AFC contenders have made moves during the offseason with one objective in mind: taking down the six-time Super Bowl champion New England Patriots.

Knocking off Bill Belichick, Tom Brady & Co. is a yearly challenge for teams in the conference, along with those in the AFC East, who have seen the Patriots win the division 10 straight years.

The Patriots are the focal point of every team, especially with the residents in Foxborough defending yet another title.

Rodney Harrison, the newest member of the Patriots Hall of Fame, sees definite improvement with some of the top teams and agrees the gap is closing, but wouldn’t sell the Patriots short.

“It’s not a cakewalk and (the Patriots) don’t expect it to be a cakewalk. Teams are good. They’ve added new players, and they’re all trying to come up with new twists and schemes to beat the Patriots,” Harrison said last week. “Teams have gotten better, Kansas City and the Chargers have gotten better. But the Patriots have gotten better, too. Everyone thinks the Patriots just sit on what they have. They went out and got some good players. I like what they did with the wide receiver (N’Keal Harry). I like the pass rush kid (Chase Winovich) and the DB (Joejuan Williams).

“You know, Bill (Belichick) is a smart guy. He’s not going to let everyone know what he’s doing and what his long-term plan is, but they’re always going to be successful because of the type of guys they bring in. They’re going to be there.”

When he was with the Patriots for six seasons, winning Super Bowls in 2003 and 2004, Harrison was a safety who used to lock down tight ends, play linebacker or whatever position necessary to beat a particular opponent. Belichick used all of Harrison’s skills in his defense to take down the Colts, Steelers or whoever else stood in the Patriots’ path.

Harrison, now a commentator for NBC, was not the least bit surprised to see Belichick add more players to the defense who fit a similar profile, whether it was 6-foot-2, 208-pound Vanderbilt cornerback Williams in the second round, or 6-foot-3, 255 pounds, Michigan linebacker Winovich in the third.

“Bill’s always going to find those guys, and even more so now with the matchups with the Travis Kelce’s of the world,” Harrison said with respect to the Chiefs tight end. “He’s always looking for guys, getting a corner, 6-foot-2, 6-foot-3, who can play inside, outside, play a little nickel, or dime, cover tight ends. That’s what you want, you want that versatility. It works well. They’re just going to continue to do what they’re doing.”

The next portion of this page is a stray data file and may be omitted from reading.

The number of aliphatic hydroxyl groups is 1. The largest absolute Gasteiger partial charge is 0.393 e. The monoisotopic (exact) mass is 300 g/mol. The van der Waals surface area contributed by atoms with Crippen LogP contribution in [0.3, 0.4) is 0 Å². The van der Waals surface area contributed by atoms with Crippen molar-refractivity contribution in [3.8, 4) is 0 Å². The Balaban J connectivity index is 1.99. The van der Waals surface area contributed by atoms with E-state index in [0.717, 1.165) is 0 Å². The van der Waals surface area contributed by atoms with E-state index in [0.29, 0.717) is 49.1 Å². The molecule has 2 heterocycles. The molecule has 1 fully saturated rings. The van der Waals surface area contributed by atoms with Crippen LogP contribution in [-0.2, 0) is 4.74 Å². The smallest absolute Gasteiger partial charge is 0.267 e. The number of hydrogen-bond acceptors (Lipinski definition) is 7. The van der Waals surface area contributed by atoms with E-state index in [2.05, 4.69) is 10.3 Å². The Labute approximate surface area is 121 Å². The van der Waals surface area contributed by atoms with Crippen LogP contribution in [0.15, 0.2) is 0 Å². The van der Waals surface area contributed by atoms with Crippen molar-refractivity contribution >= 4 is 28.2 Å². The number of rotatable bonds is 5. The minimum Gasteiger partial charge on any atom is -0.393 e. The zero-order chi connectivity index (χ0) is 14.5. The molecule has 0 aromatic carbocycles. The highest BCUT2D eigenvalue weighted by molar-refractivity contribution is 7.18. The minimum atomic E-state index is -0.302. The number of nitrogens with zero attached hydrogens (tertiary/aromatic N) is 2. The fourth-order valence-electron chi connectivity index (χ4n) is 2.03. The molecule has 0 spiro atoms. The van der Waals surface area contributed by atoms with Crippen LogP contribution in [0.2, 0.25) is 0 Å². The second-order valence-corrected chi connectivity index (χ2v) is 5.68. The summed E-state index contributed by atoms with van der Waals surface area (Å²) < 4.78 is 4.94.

That game-to-game matchup philosophy sure worked for the defense during last season’s Super Bowl run.

As for the offense, during an appearance on WEEI earlier in the week, Harrison joined in with the crowd speculating that Rob Gronkowski would eventually un-retire at some point and rejoin the Patriots. Harrison thought there was “a possibility” the tight end would return late in the year, because he’d “get antsy” being away from the game. We’ll see on that front.

In the interim, Harrison thought the Pats would survive without him. Why? They’ve survived before without Gronk for seasons, not to mention other important players.

“It’s almost like dealing with a player that gets injured. Just because they’re missing Rob Gronkowski or Julian Edelman, they’re going to keep going,” he said. “One player retired, one player got hurt, it’s the end of the season. No. If anything, it’s going to make them focus on their individual responsibilities even more.”

Told experts had already written off their offense, or don’t think too highly of the group given Brady’s lack of high-level threats, Harrison scoffed at the notion.

“All these so-called experts? Who cares? The Patriots don’t give a crap what those clowns think,” said Harrison.

“Everyone is trying to design a team to beat the Patriots right now. But they’re going to be fine. The Patriots are going to be fine. Look, it’s never easy, when is it ever easy? The one thing that most people can’t match with the Patriots is the coaching … they can take away players. It’s the coaching that really takes the Patriots to the next level. And that’s something most teams don’t have.”

Harrison wasn’t surprised to learn the Patriots have already turned the page on championship No. 6 and are focused on the 2019 season, and championship No. 7. That was the message Kyle Van Noy delivered last week during his session with the media in Foxborough.

“To me, when you’re with the Patriots, it was easy to flip the page. (Belichick) always closes the page. Whatever happened last year is last year. Forget about last year. The teams are different. The perspective is different,” said Harrison. “Some guys are gone, some new guys have come in. Last year is last year. Once you’re able to do that, you get that hunger and thirst back to have success … that’s the difference between the Patriots and a lot of other teams. When (other teams have success), they become complacent. When the Patriots have success, they become even hungrier.”

While the date and time for his Hall induction ceremony has yet to be announced, we wondered if Harrison has a favorite game or memory from his time with the Patriots.

Matching wits against Peyton Manning, and shutting down Dallas Clark.

“Yup, playing against the Colts. That was one of the highlights of my career as far as preparing for them, and all the challenges they presented,” said Harrison. “It was always nice going against the Colts because we knew from a defensive standpoint, we had our hands full because they were supremely talented. They had one of the greatest quarterbacks of all time. If you talk about memories, and teams, it has to be against the Colts. Those are the playoff moments I remember.”